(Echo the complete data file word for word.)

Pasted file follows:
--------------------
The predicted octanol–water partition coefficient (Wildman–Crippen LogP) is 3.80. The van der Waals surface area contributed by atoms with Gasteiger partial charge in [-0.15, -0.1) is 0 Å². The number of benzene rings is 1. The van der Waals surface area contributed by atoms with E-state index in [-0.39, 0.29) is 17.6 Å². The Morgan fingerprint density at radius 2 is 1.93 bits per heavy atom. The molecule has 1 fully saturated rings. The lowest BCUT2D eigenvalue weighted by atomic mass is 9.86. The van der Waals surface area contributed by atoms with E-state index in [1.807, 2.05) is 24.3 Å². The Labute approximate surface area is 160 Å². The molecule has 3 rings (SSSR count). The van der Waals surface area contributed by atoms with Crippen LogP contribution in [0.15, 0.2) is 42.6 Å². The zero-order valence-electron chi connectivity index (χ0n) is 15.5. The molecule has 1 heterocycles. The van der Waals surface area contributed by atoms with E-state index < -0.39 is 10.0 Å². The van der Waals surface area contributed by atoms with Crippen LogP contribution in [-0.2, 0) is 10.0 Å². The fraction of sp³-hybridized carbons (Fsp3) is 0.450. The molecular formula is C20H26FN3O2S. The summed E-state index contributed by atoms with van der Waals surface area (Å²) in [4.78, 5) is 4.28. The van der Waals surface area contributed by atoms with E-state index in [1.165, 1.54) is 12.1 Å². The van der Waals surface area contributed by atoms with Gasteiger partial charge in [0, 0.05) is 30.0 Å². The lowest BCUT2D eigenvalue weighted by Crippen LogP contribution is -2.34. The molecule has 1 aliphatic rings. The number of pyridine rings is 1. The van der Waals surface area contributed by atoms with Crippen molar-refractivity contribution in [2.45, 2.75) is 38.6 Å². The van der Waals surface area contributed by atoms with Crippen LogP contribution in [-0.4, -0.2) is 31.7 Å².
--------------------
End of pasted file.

The predicted octanol–water partition coefficient (Wildman–Crippen LogP) is 3.80. The van der Waals surface area contributed by atoms with Gasteiger partial charge in [-0.15, -0.1) is 0 Å². The number of benzene rings is 1. The van der Waals surface area contributed by atoms with E-state index in [-0.39, 0.29) is 17.6 Å². The Morgan fingerprint density at radius 2 is 1.93 bits per heavy atom. The molecule has 1 fully saturated rings. The lowest BCUT2D eigenvalue weighted by atomic mass is 9.86. The van der Waals surface area contributed by atoms with E-state index in [1.807, 2.05) is 24.3 Å². The Labute approximate surface area is 160 Å². The molecule has 3 rings (SSSR count). The van der Waals surface area contributed by atoms with Crippen LogP contribution in [0.15, 0.2) is 42.6 Å². The zero-order valence-electron chi connectivity index (χ0n) is 15.5. The molecule has 1 heterocycles. The van der Waals surface area contributed by atoms with E-state index < -0.39 is 10.0 Å². The van der Waals surface area contributed by atoms with Crippen LogP contribution in [-0.2, 0) is 10.0 Å². The fraction of sp³-hybridized carbons (Fsp3) is 0.450. The molecular formula is C20H26FN3O2S. The summed E-state index contributed by atoms with van der Waals surface area (Å²) in [4.78, 5) is 4.28. The van der Waals surface area contributed by atoms with E-state index in [1.165, 1.54) is 12.1 Å². The van der Waals surface area contributed by atoms with Gasteiger partial charge in [0, 0.05) is 30.0 Å². The lowest BCUT2D eigenvalue weighted by Crippen LogP contribution is -2.34. The molecule has 1 aliphatic rings. The number of pyridine rings is 1. The van der Waals surface area contributed by atoms with Crippen molar-refractivity contribution in [2.45, 2.75) is 38.6 Å². The van der Waals surface area contributed by atoms with Crippen LogP contribution in [-0.4, -0.2) is 31.7 Å².